Kevin Prufer

Interviewed by Laura Deily

LD: I’m interested in the way writers come about themes, especially for a book length collection of poems. I noticed that many of your poems in National Anthem seem to have political undertones (or at least are very suggestive of war), as well as “Recent History” in Subtropics 10. I was wondering how you came to write about this theme? And did you have a certain way of approaching it?

KP: I can rarely write deliberately on a theme. When I try to do that, I come up with what looks like an essay. But I’ve always had strong, sometimes obsessive interests. For the last ten years, I’ve been especially interested in the idea of “empire”—beginning with questions of how other past empires, particularly the Roman empire, defined themselves against those who were not part of the empire. This is such a constantly shifting, complicated idea—changing from person to person, century to century. But the more I looked at ancient empires, particularly when I was writing Fallen from a Chariot (my third book) and National Anthem, the more I began to imagine our current empire reflected in the ideas of writers from the past. I think those images of war come from that reflection—that is, I’m less interested in talking about war than I am in talking about who we are and how we understand our empire through our (sometimes warlike) interactions with others. Because of this, I’ve felt less like I have to hold strictly to the truth of any particular war and, instead, feel free to invent, to layer one historical period over another, to conflate voices and periods and accounts.

“Recent History,” however, began with a very particular assignment. My friends Rachel Zucker and Arielle Greenberg asked me to write a poem for their blog on Barack Obama—a blog that later became their fascinating book Starting Today: 100 Poems for Obama’s First 100 Days. I wrote “Recent History” for them, imagining it was a poem about Obama and the situation he inherited just after his election. Rachel was less enthusiastic about it. It wasn’t that she disliked the poem; I think she felt it was thematically off, that it was about the previous administration and, so, didn’t fit their project. And to tell the truth, she was right: more than most any poem I’ve ever written, this poem is pretty directly about the Bush administration, composed just after it ended. I guess I couldn’t get the taste out of my mouth. (And I ended up writing Rachel and Arielle another poem that they very kindly included on their blog and in their book.)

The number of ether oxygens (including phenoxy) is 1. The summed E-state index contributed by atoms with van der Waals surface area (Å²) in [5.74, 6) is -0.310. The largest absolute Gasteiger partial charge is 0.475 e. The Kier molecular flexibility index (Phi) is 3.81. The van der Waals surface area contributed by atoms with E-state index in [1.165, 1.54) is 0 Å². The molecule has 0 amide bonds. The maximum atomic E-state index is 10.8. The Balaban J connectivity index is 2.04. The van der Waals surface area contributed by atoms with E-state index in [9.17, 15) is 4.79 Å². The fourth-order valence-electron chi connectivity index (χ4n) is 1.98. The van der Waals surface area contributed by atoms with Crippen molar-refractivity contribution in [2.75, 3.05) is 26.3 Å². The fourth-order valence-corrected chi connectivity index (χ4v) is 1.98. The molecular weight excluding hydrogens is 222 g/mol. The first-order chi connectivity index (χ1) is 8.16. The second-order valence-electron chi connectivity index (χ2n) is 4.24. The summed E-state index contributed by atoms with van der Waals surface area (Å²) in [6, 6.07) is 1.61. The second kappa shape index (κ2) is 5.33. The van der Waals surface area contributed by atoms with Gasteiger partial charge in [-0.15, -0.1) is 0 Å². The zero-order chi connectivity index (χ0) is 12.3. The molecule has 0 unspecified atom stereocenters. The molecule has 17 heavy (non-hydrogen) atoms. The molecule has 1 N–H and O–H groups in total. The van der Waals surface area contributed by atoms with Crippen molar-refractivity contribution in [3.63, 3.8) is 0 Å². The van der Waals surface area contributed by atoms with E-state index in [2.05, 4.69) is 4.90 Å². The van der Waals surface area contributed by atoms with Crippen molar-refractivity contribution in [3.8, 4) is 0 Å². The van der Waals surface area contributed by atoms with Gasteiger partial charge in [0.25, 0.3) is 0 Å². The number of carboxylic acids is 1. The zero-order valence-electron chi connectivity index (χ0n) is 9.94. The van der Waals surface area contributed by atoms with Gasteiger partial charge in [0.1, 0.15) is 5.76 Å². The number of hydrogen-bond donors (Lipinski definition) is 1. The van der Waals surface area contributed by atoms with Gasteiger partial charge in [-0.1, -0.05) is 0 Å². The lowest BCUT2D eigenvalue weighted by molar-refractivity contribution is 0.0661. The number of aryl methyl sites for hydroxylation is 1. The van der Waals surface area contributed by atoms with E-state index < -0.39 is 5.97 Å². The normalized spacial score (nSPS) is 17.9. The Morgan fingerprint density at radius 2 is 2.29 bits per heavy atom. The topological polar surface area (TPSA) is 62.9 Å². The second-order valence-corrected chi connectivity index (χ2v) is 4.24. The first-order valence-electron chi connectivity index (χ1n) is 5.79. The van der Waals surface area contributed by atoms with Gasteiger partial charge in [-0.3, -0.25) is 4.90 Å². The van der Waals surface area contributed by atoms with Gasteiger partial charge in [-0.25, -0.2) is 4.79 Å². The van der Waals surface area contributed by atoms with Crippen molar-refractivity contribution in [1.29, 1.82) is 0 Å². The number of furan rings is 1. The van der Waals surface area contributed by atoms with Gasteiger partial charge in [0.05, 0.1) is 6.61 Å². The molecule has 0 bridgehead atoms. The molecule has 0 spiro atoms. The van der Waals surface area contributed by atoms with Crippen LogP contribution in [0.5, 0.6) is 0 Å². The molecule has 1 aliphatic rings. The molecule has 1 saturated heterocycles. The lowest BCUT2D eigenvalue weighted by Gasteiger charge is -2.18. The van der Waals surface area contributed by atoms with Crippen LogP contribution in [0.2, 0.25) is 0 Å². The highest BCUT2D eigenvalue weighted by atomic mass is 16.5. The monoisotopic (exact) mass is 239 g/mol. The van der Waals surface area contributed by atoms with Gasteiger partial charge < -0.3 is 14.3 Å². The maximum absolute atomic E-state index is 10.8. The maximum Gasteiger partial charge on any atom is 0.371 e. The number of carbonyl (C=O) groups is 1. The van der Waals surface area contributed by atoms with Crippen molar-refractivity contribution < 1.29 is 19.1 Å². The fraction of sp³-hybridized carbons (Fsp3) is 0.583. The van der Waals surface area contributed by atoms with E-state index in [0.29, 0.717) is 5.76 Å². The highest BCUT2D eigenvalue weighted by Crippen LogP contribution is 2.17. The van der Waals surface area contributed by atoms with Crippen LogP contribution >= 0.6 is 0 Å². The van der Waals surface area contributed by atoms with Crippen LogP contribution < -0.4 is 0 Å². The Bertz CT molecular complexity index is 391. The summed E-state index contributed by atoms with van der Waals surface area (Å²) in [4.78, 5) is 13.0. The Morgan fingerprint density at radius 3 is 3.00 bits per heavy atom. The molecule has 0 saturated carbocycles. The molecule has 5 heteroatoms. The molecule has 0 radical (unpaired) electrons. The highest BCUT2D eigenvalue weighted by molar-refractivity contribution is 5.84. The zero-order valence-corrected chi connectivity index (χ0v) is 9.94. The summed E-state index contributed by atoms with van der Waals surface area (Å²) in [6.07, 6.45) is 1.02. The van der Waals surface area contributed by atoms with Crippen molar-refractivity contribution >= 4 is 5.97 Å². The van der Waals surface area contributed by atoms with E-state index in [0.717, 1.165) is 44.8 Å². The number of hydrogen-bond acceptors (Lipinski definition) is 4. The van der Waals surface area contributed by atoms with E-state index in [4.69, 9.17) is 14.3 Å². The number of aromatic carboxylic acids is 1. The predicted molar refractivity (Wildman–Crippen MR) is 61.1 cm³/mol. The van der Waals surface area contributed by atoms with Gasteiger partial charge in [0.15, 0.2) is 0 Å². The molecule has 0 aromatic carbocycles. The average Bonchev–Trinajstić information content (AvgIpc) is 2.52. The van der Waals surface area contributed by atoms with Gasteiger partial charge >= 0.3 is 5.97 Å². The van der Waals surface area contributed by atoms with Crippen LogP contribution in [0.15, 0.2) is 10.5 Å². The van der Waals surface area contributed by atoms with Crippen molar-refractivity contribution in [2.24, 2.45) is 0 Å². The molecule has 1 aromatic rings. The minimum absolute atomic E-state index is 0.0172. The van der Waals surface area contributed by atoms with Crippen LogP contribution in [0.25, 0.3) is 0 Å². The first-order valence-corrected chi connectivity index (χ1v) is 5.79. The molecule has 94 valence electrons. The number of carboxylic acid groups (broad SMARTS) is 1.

LD: I’m intrigued with your idea of “empire” and the notion of exploring this for the past ten years. Have you come across any challenges or surprises when writing about the “empire”? Has your initial idea of “empire” changed (especially considering the shifting political climate in the past few years)?

KP: Well, when I first started reading, I was struck by the similarities between, say, the Roman Empire and our own. So many of the political questions someone like Hadrian or Trajan faced were similar to our own—that is, at what point in our expansion do our borders become thin, indefensible, or no longer borders at all, in the traditional sense of the word. And for all of us, what does it mean to be a citizen and how have our notions of the meanings of that word changed as our empire has grown, has included more territory and people? What does it mean to live at a time when one’s own cultural values—movies or games or art or even taste in clothes—wield an unusual power over the sensibilities and desires of those beyond our borders? These questions fascinated me and informed many poems. But the more I read, the more the differences came through, the more alien and permanently lost ancient Roman ways of thinking seemed…the more the similarities seemed bureaucratic and superficial. Do we even have borders in the Roman sense? Are those borders as much electronic and virtual as they are demarcated by rivers and mountains and lines on maps?